Fruit fly roadblocks are being set up around Kerang over the next few weeks to detect any people travelling into the area with fruit.
Agriculture and Food Security Minister Peter Walsh said Victorian and interstate motorists planning to travel to the Mildura field days or visit the Sunraysia district needed to be aware bringing fruit into the district was illegal.
Motorists found carrying fruit at any of the Department of Primary Industries (DPI) random roadblocks in operation could be issued with a $600 fine.
“DPI has been operating mobile roadblocks throughout May and will continue until early June in the battle to control Queensland fruit fly in the Greater Sunraysia Pest Free Area,” Mr Walsh said.
“Fruit fly host fruits include apples, pears, stone fruit, grapes, tomatoes and chillies and it is crucial that people do not carry any of these into the Sunraysia Pest Free Area.”
A full comprehensive list of host fruit and vegetables can be viewed at www.dpi.vic.gov.au/qff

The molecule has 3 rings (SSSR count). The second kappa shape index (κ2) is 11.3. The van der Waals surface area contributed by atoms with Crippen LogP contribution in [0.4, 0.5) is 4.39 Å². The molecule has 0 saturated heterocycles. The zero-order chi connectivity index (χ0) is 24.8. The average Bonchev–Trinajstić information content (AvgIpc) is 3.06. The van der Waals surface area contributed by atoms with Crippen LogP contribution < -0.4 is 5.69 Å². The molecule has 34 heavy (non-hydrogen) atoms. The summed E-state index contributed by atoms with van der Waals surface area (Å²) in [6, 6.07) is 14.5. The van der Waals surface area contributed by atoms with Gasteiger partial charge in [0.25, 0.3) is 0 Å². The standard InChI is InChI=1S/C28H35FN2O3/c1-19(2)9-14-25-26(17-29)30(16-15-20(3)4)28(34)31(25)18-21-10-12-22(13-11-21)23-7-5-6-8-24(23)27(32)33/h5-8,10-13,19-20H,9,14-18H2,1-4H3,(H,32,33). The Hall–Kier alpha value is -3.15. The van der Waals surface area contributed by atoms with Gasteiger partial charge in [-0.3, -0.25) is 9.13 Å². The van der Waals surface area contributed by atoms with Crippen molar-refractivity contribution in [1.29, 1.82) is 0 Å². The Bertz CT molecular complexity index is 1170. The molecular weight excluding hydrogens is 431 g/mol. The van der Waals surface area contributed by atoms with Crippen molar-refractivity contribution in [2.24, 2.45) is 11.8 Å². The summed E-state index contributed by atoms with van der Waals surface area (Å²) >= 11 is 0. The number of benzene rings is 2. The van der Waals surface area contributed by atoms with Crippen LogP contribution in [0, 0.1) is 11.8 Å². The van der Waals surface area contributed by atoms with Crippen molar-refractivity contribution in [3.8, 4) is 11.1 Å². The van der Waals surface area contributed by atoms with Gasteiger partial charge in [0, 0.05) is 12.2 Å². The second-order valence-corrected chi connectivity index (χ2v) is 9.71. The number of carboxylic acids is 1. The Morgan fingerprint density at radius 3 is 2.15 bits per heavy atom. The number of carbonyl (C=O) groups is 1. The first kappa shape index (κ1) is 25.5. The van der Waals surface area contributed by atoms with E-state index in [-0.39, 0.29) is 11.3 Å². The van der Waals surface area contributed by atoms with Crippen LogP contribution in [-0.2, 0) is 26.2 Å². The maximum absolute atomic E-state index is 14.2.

Victoria is experiencing one of the worst fruit fly outbreak periods on record which is being prolonged by mild summer and autumn weather conditions.
Industry and local residents are being praised for their co-operation so far and it is vital their best efforts aren’t laid to waste by travellers who don’t abide by the rules.
“Queensland fruit fly is a real threat to many businesses in the Sunraysia area and these measures are essential to protect them,” Mr Walsh said.
“The co-operation of motorists and travellers makes a huge difference to the success of control and eradication programs.
“We are appealing to motorists and travellers to do the right thing and help protect the region’s valuable fruit and vegetable industry, upon which many livelihoods depend,” Mr Walsh said.
If you are travelling to the Sunraysia Pest Free Area look for the roadside warning signs and dispose of any host fruit in yellow quarantine bins provided.